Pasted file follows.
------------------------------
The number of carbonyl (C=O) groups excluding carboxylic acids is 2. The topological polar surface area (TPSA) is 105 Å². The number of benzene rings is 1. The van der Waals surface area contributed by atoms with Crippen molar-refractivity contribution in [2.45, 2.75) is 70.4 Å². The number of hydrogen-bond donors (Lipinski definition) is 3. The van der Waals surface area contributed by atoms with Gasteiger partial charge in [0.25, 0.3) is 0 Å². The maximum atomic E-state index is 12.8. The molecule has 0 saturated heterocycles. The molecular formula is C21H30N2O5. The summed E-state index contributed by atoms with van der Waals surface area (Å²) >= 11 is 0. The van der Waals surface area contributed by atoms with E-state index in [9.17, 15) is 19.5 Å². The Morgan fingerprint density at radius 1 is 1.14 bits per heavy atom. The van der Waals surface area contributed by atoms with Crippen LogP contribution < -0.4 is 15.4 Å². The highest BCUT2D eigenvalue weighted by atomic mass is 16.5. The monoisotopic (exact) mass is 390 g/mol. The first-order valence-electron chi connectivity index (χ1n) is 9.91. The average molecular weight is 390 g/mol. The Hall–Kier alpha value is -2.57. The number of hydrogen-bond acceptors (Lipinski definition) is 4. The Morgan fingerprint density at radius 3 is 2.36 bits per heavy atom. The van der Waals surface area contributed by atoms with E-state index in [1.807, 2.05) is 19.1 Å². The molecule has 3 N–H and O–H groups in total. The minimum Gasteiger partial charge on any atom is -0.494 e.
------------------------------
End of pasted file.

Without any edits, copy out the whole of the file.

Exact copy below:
The number of carbonyl (C=O) groups excluding carboxylic acids is 2. The topological polar surface area (TPSA) is 105 Å². The number of benzene rings is 1. The van der Waals surface area contributed by atoms with Crippen molar-refractivity contribution in [2.45, 2.75) is 70.4 Å². The number of hydrogen-bond donors (Lipinski definition) is 3. The van der Waals surface area contributed by atoms with Gasteiger partial charge in [0.25, 0.3) is 0 Å². The maximum atomic E-state index is 12.8. The molecule has 0 saturated heterocycles. The molecular formula is C21H30N2O5. The summed E-state index contributed by atoms with van der Waals surface area (Å²) >= 11 is 0. The van der Waals surface area contributed by atoms with E-state index in [9.17, 15) is 19.5 Å². The Morgan fingerprint density at radius 1 is 1.14 bits per heavy atom. The van der Waals surface area contributed by atoms with Crippen LogP contribution < -0.4 is 15.4 Å². The highest BCUT2D eigenvalue weighted by atomic mass is 16.5. The monoisotopic (exact) mass is 390 g/mol. The first-order valence-electron chi connectivity index (χ1n) is 9.91. The average molecular weight is 390 g/mol. The Hall–Kier alpha value is -2.57. The number of hydrogen-bond acceptors (Lipinski definition) is 4. The Morgan fingerprint density at radius 3 is 2.36 bits per heavy atom. The van der Waals surface area contributed by atoms with E-state index in [1.807, 2.05) is 19.1 Å². The molecule has 3 N–H and O–H groups in total. The minimum Gasteiger partial charge on any atom is -0.494 e.